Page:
13 The disparity in understanding between Achilles and the Tortoise cannot be remedied by further explanatory signs. For as Achilles’ extra conditionals tend to infinity, no progress is made. But if the Tortoise is not lacking further signs in his failure to grasp the relationship between P1 and P2 and C, what is he lacking? He is surely lacking something! He is failing to see a structural isomorphism shared by the original sign (ARG)) and an act (inferring C from P1 and P2). A structural isomorphism between a written sign and an act might seem to be a curious idea. And how can we explain Achilles’ grasp of it? Arguably, by recourse to a kind of sign which current representationalist semantics overlooks. How might the puzzle be solved?

14 Charles Sanders Peirce Sep. 10, 1839 – April 19, 1914 American philosopher, logician, mathematician, scientist… In 1934, the philosopher Paul Weiss called Peirce: “the most original and versatile of American philosophers and America's greatest logician”. Peirce placed logic within the broader context of a theory of signs, or semiotics.

15 ns 2 ns 3 ns Three Peircean categories…

16 triad monad dyad …based on 3 valencies:

17 unit (in itself) correlate (to another) medium (bringing into relation) REPRESENTAMEN e.g. “cat” OBJECT INTERPRETANT Uses of “cat” to refer to cats The structure of the sign Account of real objects AND account of interpretation

18 (icon) index symbol Picks out its object by resembling it. E.g. map of NZ Picks out its object by brute denotation (direct reference) E.g. “Gordon Brown” Picks out its object by arbitrary convention E.g. “train” Three kinds of sign (Mixed forms are most usual) This kind of signification best suits discrete particular objects. Metaphysical realism arguably treats all signification on this model This kind of signification best suits general terms. Conventionalism arguably treats all signification on this model What does this kind of signification best suit?

19 An icon and its object share a property (thus partaking in partial identity) Since indices serve as pure pointers, whatever internal properties they have are irrelevant to their signification. Symbols have nothing in common with their objects by definition since their establishing convention is arbitrary. But as icons represent their objects by resembling them, the basis of that resemblance must be some shared property. Thus Peirce wrote: This claim is made within a broad framework of scholastic realism (realism about universals) “…a pure icon does not draw any distinction between itself and its object… whatever it is like, it in so far is.”

20 How do we apprehend the validity of this argument? Plausibly, by drawing a kind of diagram in our heads, something like this: This diagram is an iconic sign insofar as the parts of an icon, in Peirce’s words “…bear the same relationship to one another as the parts of the object they represent”. The object in this case is logical form. ARG) Socrates is a human being. PREMISE: P1 All human beings can be killed. PREMISE: P2 Therefore Socrates can be killed. CONCLUSION: C All things that can be killed All humans Socrates is in here So he can’t be out here

21 4. What Peirce’s Sign Theory has to say about Carroll’s Puzzle Written signs such as ARG) represent logical form to the human mind so that it can be understood and acted upon. And what more could we ask to say that a system of signs has genuine content? Yet ARG) does not state logical form in any way understood by contemporary mainstream philosophy. ARG) does not denote logical form in a metaphysical realist sense. There are no further objects (validity-makers) picked out, over and above the objects picked out by ARG)’s individual sentences (i.e. Socrates, humans, dead people). ARG) does not fit the conventionalist picture either, though, because logical form does not rest on, and cannot be altered by, arbitrary convention. Its necessity is directly seen. (I call this “the hardness of the iconic must”.)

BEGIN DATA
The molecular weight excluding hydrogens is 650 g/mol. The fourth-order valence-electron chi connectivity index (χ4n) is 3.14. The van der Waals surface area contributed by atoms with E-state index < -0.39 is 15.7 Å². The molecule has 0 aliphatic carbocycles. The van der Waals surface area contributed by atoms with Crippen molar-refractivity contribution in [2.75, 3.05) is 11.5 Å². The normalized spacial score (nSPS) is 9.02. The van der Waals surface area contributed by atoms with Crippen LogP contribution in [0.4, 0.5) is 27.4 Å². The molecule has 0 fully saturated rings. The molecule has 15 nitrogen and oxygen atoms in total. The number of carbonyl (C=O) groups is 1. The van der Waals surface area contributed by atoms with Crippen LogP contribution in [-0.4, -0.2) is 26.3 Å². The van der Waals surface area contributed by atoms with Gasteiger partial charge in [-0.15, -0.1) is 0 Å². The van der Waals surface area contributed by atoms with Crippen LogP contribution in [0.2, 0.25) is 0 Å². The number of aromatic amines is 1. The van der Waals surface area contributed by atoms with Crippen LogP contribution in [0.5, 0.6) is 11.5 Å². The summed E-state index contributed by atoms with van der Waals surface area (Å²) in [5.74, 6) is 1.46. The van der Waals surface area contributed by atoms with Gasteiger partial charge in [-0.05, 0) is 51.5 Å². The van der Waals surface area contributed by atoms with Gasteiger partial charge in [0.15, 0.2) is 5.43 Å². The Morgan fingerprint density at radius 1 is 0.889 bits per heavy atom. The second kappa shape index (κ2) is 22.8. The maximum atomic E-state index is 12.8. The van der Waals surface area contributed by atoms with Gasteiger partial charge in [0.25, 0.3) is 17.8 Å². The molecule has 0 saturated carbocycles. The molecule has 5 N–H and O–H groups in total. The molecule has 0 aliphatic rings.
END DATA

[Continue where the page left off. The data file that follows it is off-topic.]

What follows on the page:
22 And insofar as the implications for action are isomorphic with the written sign, these are directly apprehended also. Thus there is an important sense in which the Tortoise fails to read the argument at all. He reads and accepts P1, P2 and C, but he fails to see the structure which upon acceptance of P1 and P2 compels recognition that C must follow. And it is this (iconic) structure that makes the sign ARG) what it is. Thus, further, what explains the intriguing bindingness between sign and inference  which Achilles grasps but cannot explain to the Tortoise  is identity. What else could explain it? DD

23 We may understand Quine’s ‘bound variable’ criterion of ontological commitment in Peircean terms as an attempt to place the full burden of representation on indexical signs. This leads realist philosophers to ask questions such as: “Does term X denote an existent object?”, and it often seems hard to answer “yes” for key terms in manifestly important human discourses [e.g. “the Good”, “God”….] On the other hand, we have seen that those unsatisfied with metaphysical realism’s problematization of such terms often counter with a conventionalism arguing that the term does not denote but has some other socially sanctioned and taught function. We may see such conventionalism in Peircean terms as trying to understand all representation as symbolic. 5. Semantics-Driven Metaphysics: A Reprise

24 Metaphysical realism and conventionalism are too often taken for polar opposites in philosophy: an argument against metaphysical realism is frequently assumed without question to be an argument for conventionalism, & vice versa. This dichotomy is false. A third kind of representation exists, which does not consist in brute denotation or arbitrary convention, but presents structure directly to the mind’s eye. It is iconic It is barely glimpsed in formal semantics today. Yet it is this kind of sign that represents logical form – hardly a trivial part of our conceptual scheme. If we could only recognize that the symbol, index and icon all have a unique, irreducible semantic role, and reality correspondingly comprises real habits, real particulars and real structures, we could take an unanticipated leap towards understanding this most contested term.

25 Thank you!